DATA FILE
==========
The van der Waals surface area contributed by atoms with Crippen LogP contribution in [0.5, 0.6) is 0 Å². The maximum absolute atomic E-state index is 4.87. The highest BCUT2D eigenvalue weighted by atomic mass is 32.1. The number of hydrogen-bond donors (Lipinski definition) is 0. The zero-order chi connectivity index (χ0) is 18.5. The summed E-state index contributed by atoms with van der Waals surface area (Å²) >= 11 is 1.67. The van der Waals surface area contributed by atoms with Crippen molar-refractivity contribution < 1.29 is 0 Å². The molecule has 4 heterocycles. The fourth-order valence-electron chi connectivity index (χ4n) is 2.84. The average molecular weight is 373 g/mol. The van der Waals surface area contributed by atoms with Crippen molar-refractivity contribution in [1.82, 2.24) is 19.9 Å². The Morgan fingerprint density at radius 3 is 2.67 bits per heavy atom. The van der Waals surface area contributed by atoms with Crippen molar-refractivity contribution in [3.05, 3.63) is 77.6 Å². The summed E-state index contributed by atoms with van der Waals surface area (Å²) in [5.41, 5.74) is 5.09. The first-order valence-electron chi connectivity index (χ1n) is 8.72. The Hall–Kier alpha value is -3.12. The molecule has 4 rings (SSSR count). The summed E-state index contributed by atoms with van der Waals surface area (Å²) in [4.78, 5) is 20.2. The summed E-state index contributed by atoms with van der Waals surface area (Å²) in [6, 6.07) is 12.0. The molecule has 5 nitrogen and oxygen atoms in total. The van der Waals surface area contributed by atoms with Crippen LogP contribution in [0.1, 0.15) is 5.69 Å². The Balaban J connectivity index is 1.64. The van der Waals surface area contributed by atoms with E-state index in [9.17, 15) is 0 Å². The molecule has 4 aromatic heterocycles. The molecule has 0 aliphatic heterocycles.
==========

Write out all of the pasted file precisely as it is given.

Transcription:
The van der Waals surface area contributed by atoms with Crippen LogP contribution in [0.5, 0.6) is 0 Å². The maximum absolute atomic E-state index is 4.87. The highest BCUT2D eigenvalue weighted by atomic mass is 32.1. The number of hydrogen-bond donors (Lipinski definition) is 0. The zero-order chi connectivity index (χ0) is 18.5. The summed E-state index contributed by atoms with van der Waals surface area (Å²) >= 11 is 1.67. The van der Waals surface area contributed by atoms with Crippen molar-refractivity contribution < 1.29 is 0 Å². The molecule has 4 heterocycles. The fourth-order valence-electron chi connectivity index (χ4n) is 2.84. The average molecular weight is 373 g/mol. The van der Waals surface area contributed by atoms with Crippen molar-refractivity contribution in [1.82, 2.24) is 19.9 Å². The Morgan fingerprint density at radius 3 is 2.67 bits per heavy atom. The van der Waals surface area contributed by atoms with Crippen molar-refractivity contribution in [3.05, 3.63) is 77.6 Å². The summed E-state index contributed by atoms with van der Waals surface area (Å²) in [5.41, 5.74) is 5.09. The first-order valence-electron chi connectivity index (χ1n) is 8.72. The Hall–Kier alpha value is -3.12. The molecule has 4 rings (SSSR count). The summed E-state index contributed by atoms with van der Waals surface area (Å²) in [4.78, 5) is 20.2. The summed E-state index contributed by atoms with van der Waals surface area (Å²) in [6, 6.07) is 12.0. The molecule has 5 nitrogen and oxygen atoms in total. The van der Waals surface area contributed by atoms with Crippen LogP contribution in [0.1, 0.15) is 5.69 Å². The Balaban J connectivity index is 1.64. The van der Waals surface area contributed by atoms with E-state index in [9.17, 15) is 0 Å². The molecule has 4 aromatic heterocycles. The molecule has 0 aliphatic heterocycles.